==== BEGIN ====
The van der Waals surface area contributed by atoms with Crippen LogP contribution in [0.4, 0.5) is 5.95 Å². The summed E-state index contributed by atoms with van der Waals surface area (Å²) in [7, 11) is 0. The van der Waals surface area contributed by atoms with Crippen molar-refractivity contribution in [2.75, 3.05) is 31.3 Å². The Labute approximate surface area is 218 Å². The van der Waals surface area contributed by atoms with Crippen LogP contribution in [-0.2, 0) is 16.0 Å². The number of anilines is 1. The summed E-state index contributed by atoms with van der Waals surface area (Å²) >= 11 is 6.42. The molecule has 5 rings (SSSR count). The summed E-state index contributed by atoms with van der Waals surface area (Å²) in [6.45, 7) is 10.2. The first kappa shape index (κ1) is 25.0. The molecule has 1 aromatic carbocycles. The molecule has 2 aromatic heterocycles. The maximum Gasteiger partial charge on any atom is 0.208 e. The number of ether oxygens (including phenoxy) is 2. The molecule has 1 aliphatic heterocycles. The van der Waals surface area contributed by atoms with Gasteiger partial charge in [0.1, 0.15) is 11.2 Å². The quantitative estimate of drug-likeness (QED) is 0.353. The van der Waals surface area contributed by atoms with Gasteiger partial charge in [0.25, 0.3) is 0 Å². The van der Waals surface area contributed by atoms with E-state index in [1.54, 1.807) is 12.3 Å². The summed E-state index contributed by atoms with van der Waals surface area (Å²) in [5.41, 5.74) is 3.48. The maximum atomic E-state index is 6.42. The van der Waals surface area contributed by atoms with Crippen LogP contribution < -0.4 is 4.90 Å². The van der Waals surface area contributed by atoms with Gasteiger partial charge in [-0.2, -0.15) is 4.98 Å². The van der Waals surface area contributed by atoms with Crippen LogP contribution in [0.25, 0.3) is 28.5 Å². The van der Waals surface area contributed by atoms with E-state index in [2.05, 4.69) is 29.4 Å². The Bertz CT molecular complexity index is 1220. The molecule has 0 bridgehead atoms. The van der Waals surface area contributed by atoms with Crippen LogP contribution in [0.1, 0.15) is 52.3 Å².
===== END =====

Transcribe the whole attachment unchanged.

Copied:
The van der Waals surface area contributed by atoms with Crippen LogP contribution in [0.4, 0.5) is 5.95 Å². The summed E-state index contributed by atoms with van der Waals surface area (Å²) in [7, 11) is 0. The van der Waals surface area contributed by atoms with Crippen molar-refractivity contribution in [2.75, 3.05) is 31.3 Å². The Labute approximate surface area is 218 Å². The van der Waals surface area contributed by atoms with Crippen LogP contribution in [-0.2, 0) is 16.0 Å². The number of anilines is 1. The summed E-state index contributed by atoms with van der Waals surface area (Å²) >= 11 is 6.42. The molecule has 5 rings (SSSR count). The summed E-state index contributed by atoms with van der Waals surface area (Å²) in [6.45, 7) is 10.2. The first kappa shape index (κ1) is 25.0. The molecule has 1 aromatic carbocycles. The molecule has 2 aromatic heterocycles. The maximum Gasteiger partial charge on any atom is 0.208 e. The number of ether oxygens (including phenoxy) is 2. The molecule has 1 aliphatic heterocycles. The van der Waals surface area contributed by atoms with Gasteiger partial charge in [0.1, 0.15) is 11.2 Å². The quantitative estimate of drug-likeness (QED) is 0.353. The van der Waals surface area contributed by atoms with Gasteiger partial charge in [0.25, 0.3) is 0 Å². The van der Waals surface area contributed by atoms with E-state index in [1.54, 1.807) is 12.3 Å². The summed E-state index contributed by atoms with van der Waals surface area (Å²) in [5.41, 5.74) is 3.48. The maximum atomic E-state index is 6.42. The van der Waals surface area contributed by atoms with Crippen LogP contribution < -0.4 is 4.90 Å². The van der Waals surface area contributed by atoms with Gasteiger partial charge in [-0.2, -0.15) is 4.98 Å². The van der Waals surface area contributed by atoms with Crippen LogP contribution in [0.25, 0.3) is 28.5 Å². The van der Waals surface area contributed by atoms with E-state index in [2.05, 4.69) is 29.4 Å². The Bertz CT molecular complexity index is 1220. The molecule has 0 bridgehead atoms. The van der Waals surface area contributed by atoms with Crippen LogP contribution in [0.1, 0.15) is 52.3 Å².